Too many students leave American high schools unable to read, write, or even do simple math. This academic failure falls disproportionately on students of color. In addition, student academic disengagement is ubiquitous in American schools. In 2004, The National Research Council and Institute of Medicine found that large numbers of American students are not fully engaged intellectually in the teaching and learning enterprise (Marks, 2000). The effects of student disengagement are most severe among minority students, a group which scores lower in achievement and higher in drop-out rates (Voelkl, 1997). Given the disparity between White and Black students in academic achievement and academic engagement, the purpose of this study is to examine the relationship between academic engagement and the achievement of eighth grade students in three suburban middle schools. The study utilizes a post-positivism philosophy given the quantitative methods used to analyze perceived levels of academic engagement of eighth-grade students. The engagement data was then analyzed compared to student academic achievement. In conclusion, the study showed that more engaged students demonstrated higher academic achievement. In addition, the effects of engagement have the ability to reduce the effects of race on academic achievement.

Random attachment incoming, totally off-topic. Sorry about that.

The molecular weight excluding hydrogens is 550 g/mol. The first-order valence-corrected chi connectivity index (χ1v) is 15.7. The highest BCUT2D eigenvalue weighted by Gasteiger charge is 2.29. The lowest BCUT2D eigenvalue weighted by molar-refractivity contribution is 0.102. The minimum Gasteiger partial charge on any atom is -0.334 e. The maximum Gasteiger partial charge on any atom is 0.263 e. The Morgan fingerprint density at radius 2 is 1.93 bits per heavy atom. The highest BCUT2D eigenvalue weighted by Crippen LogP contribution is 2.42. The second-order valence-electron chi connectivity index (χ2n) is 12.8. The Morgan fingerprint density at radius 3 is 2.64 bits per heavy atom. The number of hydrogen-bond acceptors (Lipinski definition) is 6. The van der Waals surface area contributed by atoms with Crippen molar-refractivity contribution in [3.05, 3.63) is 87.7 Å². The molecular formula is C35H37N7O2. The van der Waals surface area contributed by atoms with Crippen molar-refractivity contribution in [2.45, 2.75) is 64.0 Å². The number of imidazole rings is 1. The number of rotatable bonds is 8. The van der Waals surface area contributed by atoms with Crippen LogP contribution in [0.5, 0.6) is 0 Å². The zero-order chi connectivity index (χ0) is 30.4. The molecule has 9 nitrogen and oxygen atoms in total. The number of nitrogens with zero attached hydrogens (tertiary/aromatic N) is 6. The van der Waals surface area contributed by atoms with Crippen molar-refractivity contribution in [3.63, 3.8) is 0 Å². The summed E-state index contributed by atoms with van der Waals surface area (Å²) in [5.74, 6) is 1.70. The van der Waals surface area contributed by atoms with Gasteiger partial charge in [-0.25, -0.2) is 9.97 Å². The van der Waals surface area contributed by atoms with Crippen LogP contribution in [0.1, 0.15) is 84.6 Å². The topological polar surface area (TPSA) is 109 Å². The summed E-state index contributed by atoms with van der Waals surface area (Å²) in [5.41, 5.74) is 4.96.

University of Minnesota Ed.D. dissertation. October 2009. Major: Educational Policy and Administration. Advisor: Dr. Karen Seashore. 1 computer file (PDF); xv, 199 pages, appendices A-I.
Student academic engagement and the academic achievement gap between black and white middle school students: does engagement increase student achievement?.
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